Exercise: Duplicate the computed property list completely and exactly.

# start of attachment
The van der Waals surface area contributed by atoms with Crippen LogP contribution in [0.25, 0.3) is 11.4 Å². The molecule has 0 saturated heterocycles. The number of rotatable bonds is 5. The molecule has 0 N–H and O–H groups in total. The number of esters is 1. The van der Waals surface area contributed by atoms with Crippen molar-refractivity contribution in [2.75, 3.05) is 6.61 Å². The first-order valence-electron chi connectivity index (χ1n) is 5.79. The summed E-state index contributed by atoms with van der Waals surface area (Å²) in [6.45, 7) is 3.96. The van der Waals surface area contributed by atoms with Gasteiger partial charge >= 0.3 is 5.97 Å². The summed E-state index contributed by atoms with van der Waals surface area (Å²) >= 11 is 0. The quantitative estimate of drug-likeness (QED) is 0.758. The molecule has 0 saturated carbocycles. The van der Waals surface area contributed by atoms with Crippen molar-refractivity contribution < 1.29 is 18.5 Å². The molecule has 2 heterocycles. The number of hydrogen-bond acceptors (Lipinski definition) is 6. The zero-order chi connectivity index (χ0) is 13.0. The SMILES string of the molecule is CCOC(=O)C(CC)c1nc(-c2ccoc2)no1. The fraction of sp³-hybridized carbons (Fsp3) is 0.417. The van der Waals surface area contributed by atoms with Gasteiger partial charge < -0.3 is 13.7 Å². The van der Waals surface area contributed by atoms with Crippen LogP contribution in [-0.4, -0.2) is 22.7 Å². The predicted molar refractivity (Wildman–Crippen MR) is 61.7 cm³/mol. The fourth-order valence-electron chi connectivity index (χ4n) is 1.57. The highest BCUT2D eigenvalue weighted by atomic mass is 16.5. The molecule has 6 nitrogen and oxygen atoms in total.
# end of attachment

The van der Waals surface area contributed by atoms with Crippen LogP contribution in [0.25, 0.3) is 11.4 Å². The molecule has 0 saturated heterocycles. The number of rotatable bonds is 5. The molecule has 0 N–H and O–H groups in total. The number of esters is 1. The van der Waals surface area contributed by atoms with Crippen molar-refractivity contribution in [2.75, 3.05) is 6.61 Å². The first-order valence-electron chi connectivity index (χ1n) is 5.79. The summed E-state index contributed by atoms with van der Waals surface area (Å²) in [6.45, 7) is 3.96. The van der Waals surface area contributed by atoms with Gasteiger partial charge >= 0.3 is 5.97 Å². The summed E-state index contributed by atoms with van der Waals surface area (Å²) >= 11 is 0. The quantitative estimate of drug-likeness (QED) is 0.758. The molecule has 0 saturated carbocycles. The van der Waals surface area contributed by atoms with Crippen molar-refractivity contribution < 1.29 is 18.5 Å². The molecule has 2 heterocycles. The number of hydrogen-bond acceptors (Lipinski definition) is 6. The zero-order chi connectivity index (χ0) is 13.0. The SMILES string of the molecule is CCOC(=O)C(CC)c1nc(-c2ccoc2)no1. The fraction of sp³-hybridized carbons (Fsp3) is 0.417. The van der Waals surface area contributed by atoms with Gasteiger partial charge < -0.3 is 13.7 Å². The van der Waals surface area contributed by atoms with Crippen LogP contribution in [-0.4, -0.2) is 22.7 Å². The predicted molar refractivity (Wildman–Crippen MR) is 61.7 cm³/mol. The fourth-order valence-electron chi connectivity index (χ4n) is 1.57. The highest BCUT2D eigenvalue weighted by atomic mass is 16.5. The molecule has 6 nitrogen and oxygen atoms in total.